Had it with the spouse? Want something for yourself, to take on the open road, to enjoy the blast of a big American V-twin, to feel the grunt of 172Nm of Milwaukee torque?
Welcome to the ‘Sports Touring’ single seat bagger, a premium Harley you don’t have to share, the Road Glide ST.
Solo you might not need more luggage capacity than the pair of hard cases mounted to the Road Glide, so you can roll along on one of the most stylish, dare I say ‘minimalist’ Harley baggers ever produced. Describing a machine of nearly 400kg with boxes and a frame-mounted fairing as minimalist is, well, nuts, but Harley has pared down the machine compared to some of its all-singing, all dancing touring models.
For a start, there’s the lack of a back seat: just a low, thin, scalloped rider’s perch. There’s no top box, the audio system’s aerial has been hidden away, and the fairing screen is small and tinted. Harley describes the ST as having a ‘sport-touring stance’, which is the Motor Company’s way of saying it’s better at going around corners than its other baggers. And it is.
Our test bike came in black, black and black: Vivid Black paint, blacked out engine and exhaust. The cast wheels are bronze, a similar colour to magnesium racing hoops of the 1980s, while bright highlights of the engine — pushrod tubes, tappet covers and machined cylinder fins break up the black colouring. A grey version is the only option to the Vivid Black of the test bike.
Although the styling changes aren’t significant compared to the Road Glide Special, the changes are noticeable. Atop the frame-mounted fairing is a low-profile non-adjustable dark screen, the front guard is shorter and the panniers are standard length rather than the extended versions on the Special, so a little smaller in capacity. A pillion seat is an optional extra.
Choosing the ST over the Special comes at a cost: it’s three grand more than the Special. Those extra dollars are in the performance though, the ST coming standard with the 117 cubic inch V-twin powerplant. That’s close enough to two litres not to matter, a big motorcycle donk, and was previously only available in the CVO models, which cost a lot more.
Feeding the beast is a forward-facing exposed ‘Heavy Breather’ air intake/filter which looks like a high-priced, high-performance accessory, but it’s standard equipment. Given engine breathing on the Road Glide is excellent, I say it works very well indeed, although I did find it to be a touch wide, my right knee often resting on it while riding.
It’s great to see Harley-Davidson publishing power figures these days, for decades the Motor Company simply didn’t — the company claims 106hp to go with the 172Nm of torque.
Ergos and Ride
The Road Glide’s Sharknose fairing features triple vents — one either side of the LED headlight and another above. The top vent directed air around my helmet, so I closed it in cold weather, while the other two are permanently open and there to reduce buffeting … but aren’t totally effective when you’re over six feet (183cm) tall. I’d have liked a taller screen, but alas, the lower screen is standard on the ST. In cool or wet weather the ST keeps the worst of the conditions away from your head, chest, hands and shoulders.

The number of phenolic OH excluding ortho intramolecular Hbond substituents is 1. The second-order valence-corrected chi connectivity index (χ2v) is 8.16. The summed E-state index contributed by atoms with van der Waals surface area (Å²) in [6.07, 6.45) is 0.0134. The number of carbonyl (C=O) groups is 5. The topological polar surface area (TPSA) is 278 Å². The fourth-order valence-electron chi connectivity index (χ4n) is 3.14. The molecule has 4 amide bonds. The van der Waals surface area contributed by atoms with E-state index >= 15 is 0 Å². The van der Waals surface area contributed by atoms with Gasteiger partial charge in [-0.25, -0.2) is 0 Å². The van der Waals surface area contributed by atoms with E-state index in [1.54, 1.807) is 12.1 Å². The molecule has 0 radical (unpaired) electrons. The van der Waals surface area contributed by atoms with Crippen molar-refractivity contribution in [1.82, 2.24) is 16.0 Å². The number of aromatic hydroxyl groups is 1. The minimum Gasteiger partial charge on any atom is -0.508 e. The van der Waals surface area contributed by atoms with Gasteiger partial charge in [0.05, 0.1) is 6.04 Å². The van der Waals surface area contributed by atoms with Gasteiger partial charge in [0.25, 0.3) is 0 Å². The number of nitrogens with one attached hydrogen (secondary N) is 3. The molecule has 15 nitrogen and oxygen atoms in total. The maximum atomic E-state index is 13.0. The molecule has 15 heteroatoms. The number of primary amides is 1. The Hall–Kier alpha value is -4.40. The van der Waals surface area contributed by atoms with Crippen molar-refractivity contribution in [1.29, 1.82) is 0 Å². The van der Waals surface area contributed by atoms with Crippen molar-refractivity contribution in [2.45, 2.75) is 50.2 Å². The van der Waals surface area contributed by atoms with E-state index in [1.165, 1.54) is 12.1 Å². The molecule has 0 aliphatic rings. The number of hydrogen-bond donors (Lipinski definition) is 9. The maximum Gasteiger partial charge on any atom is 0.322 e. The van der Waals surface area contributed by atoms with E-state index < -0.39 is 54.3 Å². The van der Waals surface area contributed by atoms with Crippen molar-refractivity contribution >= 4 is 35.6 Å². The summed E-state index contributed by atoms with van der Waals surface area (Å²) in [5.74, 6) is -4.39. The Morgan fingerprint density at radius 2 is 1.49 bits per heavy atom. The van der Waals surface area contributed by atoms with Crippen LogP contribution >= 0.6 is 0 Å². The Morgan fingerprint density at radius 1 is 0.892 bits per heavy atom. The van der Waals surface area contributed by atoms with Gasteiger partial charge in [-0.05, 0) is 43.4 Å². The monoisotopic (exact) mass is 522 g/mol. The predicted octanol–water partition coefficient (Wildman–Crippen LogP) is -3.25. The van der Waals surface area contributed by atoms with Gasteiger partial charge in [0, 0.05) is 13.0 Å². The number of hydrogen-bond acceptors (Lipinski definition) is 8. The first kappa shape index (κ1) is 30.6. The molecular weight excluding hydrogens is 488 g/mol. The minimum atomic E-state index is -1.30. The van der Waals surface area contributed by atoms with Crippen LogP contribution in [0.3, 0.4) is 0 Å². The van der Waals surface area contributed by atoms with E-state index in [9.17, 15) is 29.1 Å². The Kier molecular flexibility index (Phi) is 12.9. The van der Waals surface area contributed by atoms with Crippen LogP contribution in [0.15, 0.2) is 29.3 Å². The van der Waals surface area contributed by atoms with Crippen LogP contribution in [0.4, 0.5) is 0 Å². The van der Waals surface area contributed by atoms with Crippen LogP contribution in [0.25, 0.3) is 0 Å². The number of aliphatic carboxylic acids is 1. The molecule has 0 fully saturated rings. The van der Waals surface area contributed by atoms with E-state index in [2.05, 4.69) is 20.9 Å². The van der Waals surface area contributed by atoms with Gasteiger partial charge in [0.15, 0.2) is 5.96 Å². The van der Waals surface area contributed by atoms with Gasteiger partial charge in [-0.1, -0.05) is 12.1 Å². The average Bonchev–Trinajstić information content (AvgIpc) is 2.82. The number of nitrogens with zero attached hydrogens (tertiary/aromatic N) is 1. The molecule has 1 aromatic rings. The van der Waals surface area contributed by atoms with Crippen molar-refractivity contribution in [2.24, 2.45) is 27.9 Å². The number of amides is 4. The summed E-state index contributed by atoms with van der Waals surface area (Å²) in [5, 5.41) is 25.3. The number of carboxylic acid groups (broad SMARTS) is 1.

Small extensions of the base of the fairing give a little leg protection, but really your knees are left out in the breeze. The riding position felt pretty natural for a Grand American Tourer. The seat is quite low, so most riders will be able to get their feet on the ground, and the forward-set footboards offer the chance to move your feet around on the long haul for comfort. Unfortunately the big Screaming Eagle forward-facing pod air filter does sit where my right knee wanted to be, making the riding position feel somewhat asymmetrical.
I took the bike up to Byron Bay, riding across some of NSW’s best riding roads, doing my best to avoid the inevitable potholes and road damage caused by the incessant rain and flooding which has smashed the region in 2022. The 19-inch front wheel, fitted for style rather than performance, seemed to cope better with the bad roads I rode, although some of that might also come down to the longer rear shocks.
I was impressed with the way the Road Glide ST performed, offering a comfortable ride, great overtaking performance and predictable handling. It’s the grunt from the 117 cubic inch, 8-valve engine which means it never lacks for performance at highway speeds, overtaking easily achieved with a single downchange, because sixth has the engine spinning very slowly.
Along the Grafton Road, which joins Armidale (on the western edge of the Great Dividing Range) to the North Coast town of Grafton the bike was fun to swing through the sweeping bends, using the mid-range performance of the big V-twin to power between corners. The front suspension is unchanged from the Special at 117mm of travel from the Showa conventional forks. The rear shocks are longer on the ST, offering three inches (76mm) of travel, up from 2.1 on the standard model.